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Whey is a valuable addition to any diet. It can be an added ingredient to enhance many sauces, foods and beverages. It is also a key ingredient in lacto-fermented foods.

A quick internet search will reveal that many people cover their jars with cloth or a coffee filter when making whey. I don’t. The reason I don’t do this is because I am not trying to capture bacteria from the environment. Raw milk comes perfectly packaged with the right blend of digestive enzymes and bacteria needed to cause separation to occur. You needn’t expose it to the elements for this to happen. As a matter of fact, if you left raw milk in your refrigerator long enough, separation into curds and whey would eventually occur within the sealed container at cooler temperatures. Leaving it on your countertop simply places the milk at temperatures where this happens sooner.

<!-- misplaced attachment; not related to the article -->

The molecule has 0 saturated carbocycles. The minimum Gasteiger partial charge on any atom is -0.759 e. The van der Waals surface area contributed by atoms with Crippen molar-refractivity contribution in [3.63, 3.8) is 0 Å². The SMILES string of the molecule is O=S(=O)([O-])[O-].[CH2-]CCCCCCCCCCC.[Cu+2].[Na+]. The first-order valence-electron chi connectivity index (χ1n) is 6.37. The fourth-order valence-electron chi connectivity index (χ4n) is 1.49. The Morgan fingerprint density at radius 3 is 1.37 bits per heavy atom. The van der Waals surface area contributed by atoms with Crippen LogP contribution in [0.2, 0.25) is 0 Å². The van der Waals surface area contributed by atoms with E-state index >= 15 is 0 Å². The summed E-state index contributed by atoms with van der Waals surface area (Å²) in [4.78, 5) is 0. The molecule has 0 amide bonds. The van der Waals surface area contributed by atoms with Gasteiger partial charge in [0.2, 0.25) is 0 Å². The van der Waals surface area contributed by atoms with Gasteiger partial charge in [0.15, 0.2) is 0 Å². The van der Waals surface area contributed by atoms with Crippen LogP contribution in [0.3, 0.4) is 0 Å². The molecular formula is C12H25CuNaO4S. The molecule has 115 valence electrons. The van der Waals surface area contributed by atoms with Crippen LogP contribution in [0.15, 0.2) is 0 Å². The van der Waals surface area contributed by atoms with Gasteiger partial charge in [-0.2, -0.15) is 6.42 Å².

To make whey, pour raw milk into a clean glass quart jar. Cover the jar with a plastic lid (or coffee filter, or clean cotton cloth) and allow it to sit undisturbed for 2-3 days until separation occurs. You will know the milk has separated when you see white solids floating in a yellowish clear liquid. The liquid is whey. The white solid is cream cheese – also known as curds.

Line a strainer with an unbleached coffee filter or clean cotton cloth (such as a freshly laundered t-shirt).

Pour the liquid and solids into the strainer, catching the liquid in a glass bowl. When the dripping stops, transfer the whey into a lidded jar labeled with the date. The whey will keep in your refrigerator for about 6 months.

The cream cheese can be seasoned to suit your taste and used in your favorite recipes.

If you have yogurt, the yellow or clear liquid that floats to the top is whey. You can pour this off and use it in food preservation.


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